In recent years on-bike-cameras have emerged as a must-have among cyclists.
They have also become a common feature in social media, with videos capturing horrific incidents involving cyclists and other motorists.
Take, for example, the incident involving a young father and husband who was devastatingly struck by a passing car on his daily commute to work (see video below).
The footage is shocking – it captures the moment that the vehicle, which was travelling in the same direction, struck the young father throwing him to the ground at high speed. You can hear his screams and his tears of pain.
In the following hours, the young father would lose litres of blood and spend hours in surgery. His life changed forever.
There was also the astonishing footage out of the United Kingdom of the driver who intentionally swerved onto the wrong side of the road and drove head-on at a cyclist. It would have been very difficult to comprehend without the footage.
We speak to Emily Billiau, our Cycle Law Expert who understands the issues cyclists face and has dealt with over 500 cycling accident claims in her legal career.
“Overall, I think there are some key advantages to cyclists using cameras:-
One of the main advantages of cameras would have to be deterrence. With the increasing use of cameras, comes the increasing risk to impatient motorists that they will be captured on camera.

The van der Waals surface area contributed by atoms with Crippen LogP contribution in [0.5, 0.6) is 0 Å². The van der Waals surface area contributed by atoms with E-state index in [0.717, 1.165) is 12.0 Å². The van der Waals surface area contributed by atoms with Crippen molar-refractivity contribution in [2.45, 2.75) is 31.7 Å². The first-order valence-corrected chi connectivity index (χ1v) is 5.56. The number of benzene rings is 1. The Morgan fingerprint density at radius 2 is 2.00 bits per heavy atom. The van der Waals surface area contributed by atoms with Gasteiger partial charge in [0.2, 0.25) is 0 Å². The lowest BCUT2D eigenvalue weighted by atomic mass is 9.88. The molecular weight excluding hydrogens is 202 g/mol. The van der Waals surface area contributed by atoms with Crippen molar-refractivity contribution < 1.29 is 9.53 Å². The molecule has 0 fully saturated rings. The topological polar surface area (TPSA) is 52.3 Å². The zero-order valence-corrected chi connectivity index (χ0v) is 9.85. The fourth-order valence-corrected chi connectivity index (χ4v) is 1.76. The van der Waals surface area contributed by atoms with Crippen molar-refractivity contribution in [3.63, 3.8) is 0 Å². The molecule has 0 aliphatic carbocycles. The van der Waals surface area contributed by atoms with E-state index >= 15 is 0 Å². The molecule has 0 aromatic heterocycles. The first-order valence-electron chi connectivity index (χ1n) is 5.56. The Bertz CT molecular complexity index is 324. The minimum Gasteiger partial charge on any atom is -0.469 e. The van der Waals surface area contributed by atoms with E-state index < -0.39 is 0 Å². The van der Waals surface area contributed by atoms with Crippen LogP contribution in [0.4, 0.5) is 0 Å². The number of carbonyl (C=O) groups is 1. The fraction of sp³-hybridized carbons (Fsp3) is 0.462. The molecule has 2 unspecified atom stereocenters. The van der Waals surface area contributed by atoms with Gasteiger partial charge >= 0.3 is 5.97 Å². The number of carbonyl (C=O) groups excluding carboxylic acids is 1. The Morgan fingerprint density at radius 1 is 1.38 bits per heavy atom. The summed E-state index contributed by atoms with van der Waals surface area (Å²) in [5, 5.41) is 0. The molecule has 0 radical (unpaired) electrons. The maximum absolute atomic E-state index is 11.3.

“Not only will the actions of irresponsible drivers be captured, but they can also be identified and reported to the police. The cyclist haters will now have to think twice before cutting in close or hurling abuse.”
- Emily Billiau
And logic would suggest that that might be enough to deter a small number of people who might otherwise deliberately target cyclists or be inclined to leave the scene of an accident.
Secondly, the footage captured on cameras can have great evidentiary value. They can help cyclists with establishing liability/fault.
“Our goal at Cycle Law is to help cyclists’ present video evidence to the police so that the police can charge irresponsible motorists and issue them with demerit points. Ultimately drivers who continually and repeatedly break the law will lose their license.
The law will remove them from the road. Then the roads will be safer for cyclists.”
- Emily Billiau
And thirdly, with captured footage regularly featuring on the news and in social media, the video will help raise awareness of the vulnerability of cyclists generally on our roads. Hopefully, other motorists will come to appreciate the catastrophic effects that their actions can have on cyclists.
There are many different models of cameras available to cyclists. One of the best on the market is arguably the new Australian invented Fly-12.
With a significant number of road rage incidents and liability disputes in collisions involving cyclists, the camera footage could be vital.
Next month Cycle Law will be giving away ten Fly-12 cameras to start the process of identifying the Queensland drivers that make roads unsafe for cyclists.